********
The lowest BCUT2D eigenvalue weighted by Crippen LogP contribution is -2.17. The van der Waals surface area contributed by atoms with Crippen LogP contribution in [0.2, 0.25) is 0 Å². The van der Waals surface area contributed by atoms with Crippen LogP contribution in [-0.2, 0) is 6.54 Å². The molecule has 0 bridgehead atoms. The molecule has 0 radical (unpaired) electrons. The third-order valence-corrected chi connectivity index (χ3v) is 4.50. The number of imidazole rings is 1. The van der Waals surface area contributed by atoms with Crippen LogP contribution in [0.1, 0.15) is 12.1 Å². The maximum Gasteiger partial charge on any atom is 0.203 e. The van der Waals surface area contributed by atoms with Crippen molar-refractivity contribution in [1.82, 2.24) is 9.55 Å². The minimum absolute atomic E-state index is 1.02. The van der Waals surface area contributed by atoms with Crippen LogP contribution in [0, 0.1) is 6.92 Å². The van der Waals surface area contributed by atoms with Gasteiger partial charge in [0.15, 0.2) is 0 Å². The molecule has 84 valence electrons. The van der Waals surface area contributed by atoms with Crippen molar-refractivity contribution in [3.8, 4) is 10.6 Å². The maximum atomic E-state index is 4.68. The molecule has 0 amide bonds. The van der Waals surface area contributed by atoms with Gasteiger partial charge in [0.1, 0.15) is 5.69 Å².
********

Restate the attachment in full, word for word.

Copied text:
The lowest BCUT2D eigenvalue weighted by Crippen LogP contribution is -2.17. The van der Waals surface area contributed by atoms with Crippen LogP contribution in [0.2, 0.25) is 0 Å². The van der Waals surface area contributed by atoms with Crippen LogP contribution in [-0.2, 0) is 6.54 Å². The molecule has 0 bridgehead atoms. The molecule has 0 radical (unpaired) electrons. The third-order valence-corrected chi connectivity index (χ3v) is 4.50. The number of imidazole rings is 1. The van der Waals surface area contributed by atoms with Crippen LogP contribution in [0.1, 0.15) is 12.1 Å². The maximum Gasteiger partial charge on any atom is 0.203 e. The van der Waals surface area contributed by atoms with Crippen molar-refractivity contribution in [1.82, 2.24) is 9.55 Å². The minimum absolute atomic E-state index is 1.02. The van der Waals surface area contributed by atoms with Crippen LogP contribution in [0, 0.1) is 6.92 Å². The van der Waals surface area contributed by atoms with Gasteiger partial charge in [0.15, 0.2) is 0 Å². The molecule has 84 valence electrons. The van der Waals surface area contributed by atoms with Crippen molar-refractivity contribution in [3.8, 4) is 10.6 Å². The maximum atomic E-state index is 4.68. The molecule has 0 amide bonds. The van der Waals surface area contributed by atoms with Gasteiger partial charge in [0.1, 0.15) is 5.69 Å².